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Coronary Artery Disease

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Coronary Artery Disease


This paper will serve as a case study for the condition known as coronary artery disease (CAD). CAD occurs when the coronary arteries become hardened and narrowed; this is due to the buildup of plaque on the inner lining of the arteries. Blood flow to the heart is reduced as plaque narrows the coronary arteries, thereby decreasing the oxygen supply to the heart muscle. This loss of oxygen in the blood can lead to ischemia and later, myocardial infarction. The patient in this case is a 63 year old male with CAD that led to a myocardial infarction in April of 2003.

In speaking with the patient about his condition, a series of questions regarding the meaning of the illness to him, his family, and how he dealt with it were asked. The patient said he felt like he, "dodged a bullet with that heart attack, and to tell you the truth, I'm just happy to be alive." In April of 2003 it was found that his coronary arteries were severely obstructed and that led to the myocardial infarction. In addition to feeling like he was lucky to be alive, the patient voiced the need to enjoy everyday. The patient's wife had a more severe reaction to the incident. She became very involved in what he ate, his medications, and exercise regimen. The disease had most of its impact on the patient for the first year after he had the heart attack. Reduction in salt intake, dropping weight, and keeping an exercise program were all steps he took to prevent further damage to his arteries. However, after the first year he started to gain weight, add salt to his food, and quit his exercise program.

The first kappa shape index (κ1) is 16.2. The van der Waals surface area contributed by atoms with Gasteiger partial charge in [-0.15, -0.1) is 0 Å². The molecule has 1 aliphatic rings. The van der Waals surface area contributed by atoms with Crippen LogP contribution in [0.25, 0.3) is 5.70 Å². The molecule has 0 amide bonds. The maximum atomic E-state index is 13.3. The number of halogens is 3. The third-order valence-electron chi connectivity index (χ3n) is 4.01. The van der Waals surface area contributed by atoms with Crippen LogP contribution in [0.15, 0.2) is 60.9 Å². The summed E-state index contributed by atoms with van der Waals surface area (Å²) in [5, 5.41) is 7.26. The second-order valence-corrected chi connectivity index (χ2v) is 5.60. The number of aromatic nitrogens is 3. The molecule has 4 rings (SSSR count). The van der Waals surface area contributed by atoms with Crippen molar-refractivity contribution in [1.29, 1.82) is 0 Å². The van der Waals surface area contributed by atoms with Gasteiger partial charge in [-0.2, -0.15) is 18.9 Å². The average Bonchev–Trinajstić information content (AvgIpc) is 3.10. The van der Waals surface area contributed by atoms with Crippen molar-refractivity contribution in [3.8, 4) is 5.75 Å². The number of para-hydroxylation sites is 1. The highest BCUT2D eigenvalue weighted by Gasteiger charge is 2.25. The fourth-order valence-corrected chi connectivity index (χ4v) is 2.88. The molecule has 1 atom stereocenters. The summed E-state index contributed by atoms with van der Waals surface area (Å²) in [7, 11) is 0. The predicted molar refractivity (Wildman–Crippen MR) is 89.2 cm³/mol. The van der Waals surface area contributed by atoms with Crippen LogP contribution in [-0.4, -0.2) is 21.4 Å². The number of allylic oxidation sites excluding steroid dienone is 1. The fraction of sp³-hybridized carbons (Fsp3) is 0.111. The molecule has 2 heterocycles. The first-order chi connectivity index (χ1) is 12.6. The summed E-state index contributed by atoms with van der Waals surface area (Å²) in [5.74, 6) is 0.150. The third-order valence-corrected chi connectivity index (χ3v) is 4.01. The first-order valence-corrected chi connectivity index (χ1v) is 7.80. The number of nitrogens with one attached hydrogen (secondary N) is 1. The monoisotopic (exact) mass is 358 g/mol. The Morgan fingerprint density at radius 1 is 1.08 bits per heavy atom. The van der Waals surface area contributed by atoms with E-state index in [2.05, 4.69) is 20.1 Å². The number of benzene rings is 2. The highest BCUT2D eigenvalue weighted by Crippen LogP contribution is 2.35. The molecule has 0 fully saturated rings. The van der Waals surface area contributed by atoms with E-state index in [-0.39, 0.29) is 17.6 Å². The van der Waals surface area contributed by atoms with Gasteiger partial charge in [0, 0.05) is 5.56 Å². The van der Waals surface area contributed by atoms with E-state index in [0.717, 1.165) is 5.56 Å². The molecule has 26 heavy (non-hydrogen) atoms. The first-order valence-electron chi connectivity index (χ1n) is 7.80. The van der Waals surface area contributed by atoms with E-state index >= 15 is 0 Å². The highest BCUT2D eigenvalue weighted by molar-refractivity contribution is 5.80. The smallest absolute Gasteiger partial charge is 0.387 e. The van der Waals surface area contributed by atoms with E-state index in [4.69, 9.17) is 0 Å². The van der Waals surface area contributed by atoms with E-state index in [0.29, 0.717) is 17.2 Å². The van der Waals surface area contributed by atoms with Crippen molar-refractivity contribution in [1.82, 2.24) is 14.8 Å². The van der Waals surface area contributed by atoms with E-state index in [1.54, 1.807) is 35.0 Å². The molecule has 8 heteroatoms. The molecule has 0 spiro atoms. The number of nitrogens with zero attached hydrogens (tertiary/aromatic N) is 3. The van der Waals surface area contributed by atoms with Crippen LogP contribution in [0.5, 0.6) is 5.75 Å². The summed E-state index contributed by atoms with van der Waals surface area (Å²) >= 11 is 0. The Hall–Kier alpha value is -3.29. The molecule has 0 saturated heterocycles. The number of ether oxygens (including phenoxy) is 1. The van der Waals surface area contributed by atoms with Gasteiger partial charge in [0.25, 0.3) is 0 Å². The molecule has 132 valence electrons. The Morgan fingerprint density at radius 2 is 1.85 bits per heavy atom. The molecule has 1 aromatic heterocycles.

The course of the illness has seemed to slow down. Originally, the patient's blood pressure was 180/130 and now is 110/70. High-density lipoprotein (HDL) levels have increased, while low-density lipoprotein (LDL) levels have drastically decreased. The infarction has left the patient winded under physical stress, but the patient notes that he can still do the things he used to do, but just needs to take frequent naps. To keep momentum behind these declining factors, the patient is still receiving support from his wife. Although, the patient has slipped in terms of a strict diet and exercise plan, his wife continues to make sure his diet is reduced in fat and that he has some form of exercise several days a week.

Overall, familial support is given to the patient, but the impetus of improvement still lies with the patient. The patient's wife and family know what preventative methods need to be taken, and continue to give him support to break old habits and start new ones.

CAD, as mentioned previously, occurs when the arteries that supply blood to the coronary arteries become hardened and narrowed. This is due to atherosclerosis, the most common cause of coronary artery obstruction. This arterial plaque can be classified a couple of ways, hard and stable, or soft and unstable. Hard plaque causes the arterial walls to thicken and harden. This condition is associated more with angina than with a heart attack, but heart attacks frequently occur with hard plaque. Soft plaque is more likely to break open or apart and cause blood clots. This can lead to infarction.